upon being a woman is the longest poem in the whole collection, and it’s the most personal. It’s a documented account of (almost all) sexual harassment and assault I’ve experienced since I was a child. When I was still starting out in graduate school, I read an anonymous poem on Huffington Post about a woman recounting the first time she was coerced into giving a blow job and vomited. She must have been six years old. This poem compelled me to write my own, but I started recounting backward. I begin as an adult, and every oppressive or violent account with a male makes me feel smaller until you reach five-year-old me. I’ve never been able to read this one out loud, it’s that personal.

February 15thdo they make makeup for crying girls? follows. This poem is about the right to grieve: whether it be about loss, heartbreak or oppression. Women don’t need to smile all the time or be pleasant. We can cry, and we will cry damn it:

 

Do they make makeup for crying girls?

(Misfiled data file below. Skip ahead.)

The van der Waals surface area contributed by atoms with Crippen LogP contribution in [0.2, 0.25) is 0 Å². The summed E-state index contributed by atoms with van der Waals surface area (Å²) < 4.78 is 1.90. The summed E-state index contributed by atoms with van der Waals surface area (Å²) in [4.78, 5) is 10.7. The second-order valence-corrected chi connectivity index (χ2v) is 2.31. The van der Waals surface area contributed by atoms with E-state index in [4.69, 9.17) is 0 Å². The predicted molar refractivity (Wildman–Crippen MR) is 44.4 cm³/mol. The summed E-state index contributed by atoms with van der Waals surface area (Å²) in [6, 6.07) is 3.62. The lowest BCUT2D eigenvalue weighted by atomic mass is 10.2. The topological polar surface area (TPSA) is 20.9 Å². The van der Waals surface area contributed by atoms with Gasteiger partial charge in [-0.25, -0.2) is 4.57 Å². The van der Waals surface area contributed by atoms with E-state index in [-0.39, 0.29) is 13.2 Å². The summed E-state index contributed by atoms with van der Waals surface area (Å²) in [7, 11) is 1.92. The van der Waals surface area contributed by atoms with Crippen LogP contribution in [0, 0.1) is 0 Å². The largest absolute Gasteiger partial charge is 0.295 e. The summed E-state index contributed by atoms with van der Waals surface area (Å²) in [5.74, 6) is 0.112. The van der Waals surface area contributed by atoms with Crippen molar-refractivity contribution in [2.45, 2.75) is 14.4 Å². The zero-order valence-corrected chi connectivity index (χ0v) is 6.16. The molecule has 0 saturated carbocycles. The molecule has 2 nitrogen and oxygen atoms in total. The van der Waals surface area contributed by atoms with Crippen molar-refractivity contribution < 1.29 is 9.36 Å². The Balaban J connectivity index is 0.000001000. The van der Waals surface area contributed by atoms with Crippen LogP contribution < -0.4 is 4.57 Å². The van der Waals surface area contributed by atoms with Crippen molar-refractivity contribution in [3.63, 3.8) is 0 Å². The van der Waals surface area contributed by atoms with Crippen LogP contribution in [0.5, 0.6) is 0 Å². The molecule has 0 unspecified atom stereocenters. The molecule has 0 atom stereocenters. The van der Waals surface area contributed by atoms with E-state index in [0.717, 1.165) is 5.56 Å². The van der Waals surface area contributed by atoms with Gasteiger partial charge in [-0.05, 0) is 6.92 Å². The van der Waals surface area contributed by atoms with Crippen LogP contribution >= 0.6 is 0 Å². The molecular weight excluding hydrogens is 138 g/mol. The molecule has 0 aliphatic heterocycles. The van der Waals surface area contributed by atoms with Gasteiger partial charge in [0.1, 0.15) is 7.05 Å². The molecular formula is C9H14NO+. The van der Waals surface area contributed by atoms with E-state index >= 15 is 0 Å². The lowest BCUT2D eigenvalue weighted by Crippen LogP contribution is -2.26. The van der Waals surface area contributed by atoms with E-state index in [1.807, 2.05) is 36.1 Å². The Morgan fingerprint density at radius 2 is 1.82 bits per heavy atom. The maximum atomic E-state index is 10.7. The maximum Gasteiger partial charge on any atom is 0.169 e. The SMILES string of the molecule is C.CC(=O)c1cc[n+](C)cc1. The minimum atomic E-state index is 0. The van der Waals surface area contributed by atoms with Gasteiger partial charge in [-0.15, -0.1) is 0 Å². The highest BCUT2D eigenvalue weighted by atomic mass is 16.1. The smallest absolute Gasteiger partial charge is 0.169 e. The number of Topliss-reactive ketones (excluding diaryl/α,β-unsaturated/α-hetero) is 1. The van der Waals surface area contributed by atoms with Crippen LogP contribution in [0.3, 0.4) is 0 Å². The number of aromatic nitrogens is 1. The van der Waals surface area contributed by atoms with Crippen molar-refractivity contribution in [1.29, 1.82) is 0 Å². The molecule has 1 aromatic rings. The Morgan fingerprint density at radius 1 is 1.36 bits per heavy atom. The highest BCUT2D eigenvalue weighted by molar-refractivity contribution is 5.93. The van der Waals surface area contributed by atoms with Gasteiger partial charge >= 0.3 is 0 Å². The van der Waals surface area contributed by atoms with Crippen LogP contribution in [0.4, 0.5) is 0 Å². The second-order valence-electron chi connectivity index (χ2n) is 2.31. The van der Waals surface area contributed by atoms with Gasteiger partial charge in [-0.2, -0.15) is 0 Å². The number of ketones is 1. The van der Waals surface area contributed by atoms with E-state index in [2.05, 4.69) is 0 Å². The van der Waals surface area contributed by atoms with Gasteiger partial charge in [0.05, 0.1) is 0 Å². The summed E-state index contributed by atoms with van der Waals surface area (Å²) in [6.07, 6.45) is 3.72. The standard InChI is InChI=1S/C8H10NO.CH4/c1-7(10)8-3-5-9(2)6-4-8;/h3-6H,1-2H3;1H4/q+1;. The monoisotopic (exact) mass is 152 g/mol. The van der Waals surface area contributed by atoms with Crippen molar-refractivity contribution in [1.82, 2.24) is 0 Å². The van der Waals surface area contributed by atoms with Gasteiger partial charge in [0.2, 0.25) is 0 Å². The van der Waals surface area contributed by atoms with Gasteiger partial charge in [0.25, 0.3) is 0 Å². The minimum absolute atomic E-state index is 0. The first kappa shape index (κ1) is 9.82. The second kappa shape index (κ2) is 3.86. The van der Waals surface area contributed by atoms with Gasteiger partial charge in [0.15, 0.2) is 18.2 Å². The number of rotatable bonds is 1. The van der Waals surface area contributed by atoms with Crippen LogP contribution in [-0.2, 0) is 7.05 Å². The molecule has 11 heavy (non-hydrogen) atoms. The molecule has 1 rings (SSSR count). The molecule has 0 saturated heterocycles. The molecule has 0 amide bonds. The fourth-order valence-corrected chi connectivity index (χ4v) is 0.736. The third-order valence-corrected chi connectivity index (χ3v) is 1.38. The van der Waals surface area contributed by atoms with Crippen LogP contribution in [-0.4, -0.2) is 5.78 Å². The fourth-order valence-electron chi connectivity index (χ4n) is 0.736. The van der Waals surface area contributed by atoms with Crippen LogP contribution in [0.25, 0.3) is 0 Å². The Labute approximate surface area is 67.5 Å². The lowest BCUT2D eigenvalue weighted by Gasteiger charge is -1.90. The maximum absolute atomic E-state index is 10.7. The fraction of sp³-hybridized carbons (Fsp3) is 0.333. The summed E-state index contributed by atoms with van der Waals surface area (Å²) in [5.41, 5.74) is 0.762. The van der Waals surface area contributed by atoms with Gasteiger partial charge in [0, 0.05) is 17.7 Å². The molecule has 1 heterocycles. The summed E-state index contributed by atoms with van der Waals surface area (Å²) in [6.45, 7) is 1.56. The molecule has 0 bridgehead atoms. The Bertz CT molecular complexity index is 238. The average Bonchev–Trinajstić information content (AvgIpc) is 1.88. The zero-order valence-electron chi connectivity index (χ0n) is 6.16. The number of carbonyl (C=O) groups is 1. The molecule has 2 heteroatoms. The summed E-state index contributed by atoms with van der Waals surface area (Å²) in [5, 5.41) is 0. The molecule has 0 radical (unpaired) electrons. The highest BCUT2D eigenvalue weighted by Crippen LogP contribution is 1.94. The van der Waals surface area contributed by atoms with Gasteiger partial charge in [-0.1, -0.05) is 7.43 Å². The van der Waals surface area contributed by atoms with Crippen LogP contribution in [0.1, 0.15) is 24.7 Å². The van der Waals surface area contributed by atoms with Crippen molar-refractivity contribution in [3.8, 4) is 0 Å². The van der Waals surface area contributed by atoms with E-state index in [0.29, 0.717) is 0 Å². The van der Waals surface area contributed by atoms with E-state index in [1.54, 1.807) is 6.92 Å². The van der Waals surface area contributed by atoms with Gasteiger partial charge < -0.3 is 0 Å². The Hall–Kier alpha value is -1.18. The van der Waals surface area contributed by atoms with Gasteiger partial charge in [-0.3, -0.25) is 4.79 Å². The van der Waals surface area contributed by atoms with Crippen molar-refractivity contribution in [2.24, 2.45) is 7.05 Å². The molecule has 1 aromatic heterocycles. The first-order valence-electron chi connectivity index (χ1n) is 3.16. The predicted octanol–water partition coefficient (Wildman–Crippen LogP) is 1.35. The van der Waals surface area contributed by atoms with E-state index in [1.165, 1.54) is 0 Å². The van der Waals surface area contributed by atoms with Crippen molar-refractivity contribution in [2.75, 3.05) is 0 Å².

The kind of mascara I can

wear to my sister’s funeral,

where I don’t have to fear

the black tracks running down

the smooth skin of my 

cheeks, marking the years I

will spend crying for her absence.

 the day

The final poem, here’s to the woman, is the second poem in the collection written in response to International Women’s Day. This one leaves wallowing in the past. It looks forward to the future: one in which the woman is recognized. It’s a reflection of my current voice which includes admonition, anger, and strength:

 

here’s to the woman

One day in the year cannot

truly honor and recognize the amount of

unappreciated work that women

actually contribute to the world.

But we can try; so,

here’s to the woman:

Here’s to the single mother

working 1+ jobs to support her family;

Here’s to the woman pioneering

in a male-dominated field

while facing discrimination,